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The Aquilian

The Aquilian

    Caffeine banned in trainers’ room

    Energy drinks are easy to get at convenience store, but they are not always the most healthy for student athletes. Photo by Colin Clark

    Caffeine is the miracle drug taking the world by storm and the most common medium, energy drinks, were recently banned in the trainers’ room at Gonzaga. The reason: students have been using caffeine irresponsibly, and trainers felt a more aggressive approach was needed to curb a possible detriment to students’ lives. 

    Assistant Athletic Trainer and Health Teacher Kevin Reilly said “it was a joint decision” between himself and Athletic Trainer Ms. Penny Lynch in an effort to protect students. Mr. Reilly made a specific note of the British Journal of Sports Medicine’s recent article regarding the effects caffeine had on sleep duration and efficiency after ingestion, both of which decreased the night energy drinks were consumed. 

    “[It will] hurt your sleep, which means it’s going to affect recovery and if you actively go to the gym a lot it will hurt recovery,” said Mr. Marcus Taylor, strength and conditioning coach.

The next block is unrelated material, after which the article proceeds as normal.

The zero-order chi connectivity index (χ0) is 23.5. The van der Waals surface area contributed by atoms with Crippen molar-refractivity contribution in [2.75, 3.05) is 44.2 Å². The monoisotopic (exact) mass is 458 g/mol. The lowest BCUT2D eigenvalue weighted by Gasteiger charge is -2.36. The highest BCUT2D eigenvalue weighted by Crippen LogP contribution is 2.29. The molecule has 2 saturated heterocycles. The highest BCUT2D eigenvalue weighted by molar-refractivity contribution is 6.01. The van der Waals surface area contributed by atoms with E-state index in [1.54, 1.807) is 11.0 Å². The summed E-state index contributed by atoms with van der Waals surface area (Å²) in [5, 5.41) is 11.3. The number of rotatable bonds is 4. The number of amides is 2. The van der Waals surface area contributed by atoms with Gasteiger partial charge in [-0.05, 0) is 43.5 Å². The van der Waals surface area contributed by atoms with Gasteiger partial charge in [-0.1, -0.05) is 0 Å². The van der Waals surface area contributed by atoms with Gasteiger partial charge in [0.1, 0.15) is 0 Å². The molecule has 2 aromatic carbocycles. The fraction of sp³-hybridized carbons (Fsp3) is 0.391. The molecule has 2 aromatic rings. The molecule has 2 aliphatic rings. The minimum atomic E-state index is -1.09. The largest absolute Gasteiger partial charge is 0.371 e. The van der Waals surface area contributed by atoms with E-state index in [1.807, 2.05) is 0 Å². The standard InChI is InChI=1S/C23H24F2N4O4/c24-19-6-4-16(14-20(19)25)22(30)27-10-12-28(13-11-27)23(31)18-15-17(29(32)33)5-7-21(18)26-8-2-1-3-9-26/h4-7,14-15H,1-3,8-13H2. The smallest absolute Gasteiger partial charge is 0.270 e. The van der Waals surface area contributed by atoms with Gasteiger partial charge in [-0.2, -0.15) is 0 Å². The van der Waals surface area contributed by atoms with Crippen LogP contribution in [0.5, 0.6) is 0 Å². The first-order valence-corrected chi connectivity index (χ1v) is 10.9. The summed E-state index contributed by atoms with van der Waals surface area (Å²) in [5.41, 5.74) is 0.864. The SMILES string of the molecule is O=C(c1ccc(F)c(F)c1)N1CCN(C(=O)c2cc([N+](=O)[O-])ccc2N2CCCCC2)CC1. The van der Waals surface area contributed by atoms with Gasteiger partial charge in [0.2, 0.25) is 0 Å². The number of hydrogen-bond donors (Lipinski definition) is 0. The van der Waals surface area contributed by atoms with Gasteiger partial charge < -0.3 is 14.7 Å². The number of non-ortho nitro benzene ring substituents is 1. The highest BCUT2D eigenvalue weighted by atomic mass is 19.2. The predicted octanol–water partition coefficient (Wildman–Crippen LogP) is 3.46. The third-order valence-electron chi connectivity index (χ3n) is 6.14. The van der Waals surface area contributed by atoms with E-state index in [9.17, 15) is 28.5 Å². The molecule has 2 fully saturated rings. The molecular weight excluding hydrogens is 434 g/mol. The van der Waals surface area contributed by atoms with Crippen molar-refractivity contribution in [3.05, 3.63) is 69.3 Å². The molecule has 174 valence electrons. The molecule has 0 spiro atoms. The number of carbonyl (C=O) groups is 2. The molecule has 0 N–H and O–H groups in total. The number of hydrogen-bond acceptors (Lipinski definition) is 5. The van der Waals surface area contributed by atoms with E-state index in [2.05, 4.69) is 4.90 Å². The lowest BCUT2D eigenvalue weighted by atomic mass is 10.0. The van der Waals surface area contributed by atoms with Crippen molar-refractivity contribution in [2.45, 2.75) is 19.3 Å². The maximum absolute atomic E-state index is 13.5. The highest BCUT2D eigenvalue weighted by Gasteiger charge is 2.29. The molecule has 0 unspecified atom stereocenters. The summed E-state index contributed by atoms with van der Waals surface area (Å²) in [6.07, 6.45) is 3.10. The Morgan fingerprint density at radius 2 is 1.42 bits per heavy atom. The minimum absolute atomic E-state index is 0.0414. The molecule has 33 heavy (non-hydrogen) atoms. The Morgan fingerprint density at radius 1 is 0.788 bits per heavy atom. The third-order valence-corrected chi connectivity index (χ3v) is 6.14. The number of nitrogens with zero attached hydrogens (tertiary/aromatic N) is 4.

For athletes, that will impact recovery after practices, too. The most important message  is to protect student wellness rather than a dislike of caffeine. 

    “I would love for you guys to understand and learn for yourself,” Mr. Reilly said.

    Until then, a strict regimen will be created. The reason popular energy drinks have been banned is because of the difference between recommended dosage and the observed amount in each product. Bang, Reign, C4 and other prominent brands all have 300mg or more of caffeine per serving in addition to other supplements and flavoring that most people would not be able to pronounce. The recommended daily serving is approximately 1 mg per pound coming out to roughly 150-200 mg for students. The prominent brands have nearly one and a half increase. 

    “The more things on the back of the can, the worse it probably is,” Coach Taylor said.

    However, there is hope. A morning coffee can be a healthy start to the day if a few guidelines are followed. Ideally, coffee is meant to be consumed three or more hours after waking in order to avoid the coffee crash. However, caffeine is not a replacement for poor sleep. It disadvantages you the next time you go to bed. Adenosine, a neurotransmitter that contributes to sleepiness congregates throughout the day in the brain creating the familiar tired feeling. Caffeine inhibits adenosine receptors creating an alert state without any dissipation of adenosine causing the afternoon crash. If students were to wait two hours before ingestion, they would likely dodge the afternoon energy crash. 

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